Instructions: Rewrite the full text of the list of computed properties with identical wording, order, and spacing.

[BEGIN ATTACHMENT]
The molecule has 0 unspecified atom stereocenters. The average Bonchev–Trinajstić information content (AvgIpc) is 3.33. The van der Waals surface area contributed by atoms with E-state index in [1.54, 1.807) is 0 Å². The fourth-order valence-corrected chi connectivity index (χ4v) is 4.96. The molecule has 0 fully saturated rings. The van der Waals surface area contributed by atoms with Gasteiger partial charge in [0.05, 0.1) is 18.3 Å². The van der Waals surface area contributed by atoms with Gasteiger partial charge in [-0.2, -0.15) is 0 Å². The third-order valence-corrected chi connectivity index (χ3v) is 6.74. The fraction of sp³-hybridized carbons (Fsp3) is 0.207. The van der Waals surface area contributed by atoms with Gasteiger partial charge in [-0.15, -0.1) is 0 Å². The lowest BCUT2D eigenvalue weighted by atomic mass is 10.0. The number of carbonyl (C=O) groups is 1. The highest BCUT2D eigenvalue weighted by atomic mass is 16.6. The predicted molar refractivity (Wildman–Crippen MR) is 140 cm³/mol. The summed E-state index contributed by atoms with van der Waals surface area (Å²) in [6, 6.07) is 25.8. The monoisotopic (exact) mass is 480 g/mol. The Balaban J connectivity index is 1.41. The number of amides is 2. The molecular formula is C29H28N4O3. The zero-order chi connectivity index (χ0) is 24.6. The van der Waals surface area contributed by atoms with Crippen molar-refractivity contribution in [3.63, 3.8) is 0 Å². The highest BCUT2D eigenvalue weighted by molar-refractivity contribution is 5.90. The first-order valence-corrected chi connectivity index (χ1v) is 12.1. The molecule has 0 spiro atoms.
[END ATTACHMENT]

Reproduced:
The molecule has 0 unspecified atom stereocenters. The average Bonchev–Trinajstić information content (AvgIpc) is 3.33. The van der Waals surface area contributed by atoms with E-state index in [1.54, 1.807) is 0 Å². The fourth-order valence-corrected chi connectivity index (χ4v) is 4.96. The molecule has 0 fully saturated rings. The van der Waals surface area contributed by atoms with Gasteiger partial charge in [0.05, 0.1) is 18.3 Å². The van der Waals surface area contributed by atoms with Gasteiger partial charge in [-0.2, -0.15) is 0 Å². The third-order valence-corrected chi connectivity index (χ3v) is 6.74. The fraction of sp³-hybridized carbons (Fsp3) is 0.207. The van der Waals surface area contributed by atoms with Gasteiger partial charge in [-0.15, -0.1) is 0 Å². The lowest BCUT2D eigenvalue weighted by atomic mass is 10.0. The number of carbonyl (C=O) groups is 1. The highest BCUT2D eigenvalue weighted by atomic mass is 16.6. The predicted molar refractivity (Wildman–Crippen MR) is 140 cm³/mol. The summed E-state index contributed by atoms with van der Waals surface area (Å²) in [6, 6.07) is 25.8. The monoisotopic (exact) mass is 480 g/mol. The Balaban J connectivity index is 1.41. The number of amides is 2. The molecular formula is C29H28N4O3. The zero-order chi connectivity index (χ0) is 24.6. The van der Waals surface area contributed by atoms with Crippen molar-refractivity contribution in [3.63, 3.8) is 0 Å². The highest BCUT2D eigenvalue weighted by molar-refractivity contribution is 5.90. The first-order valence-corrected chi connectivity index (χ1v) is 12.1. The molecule has 0 spiro atoms.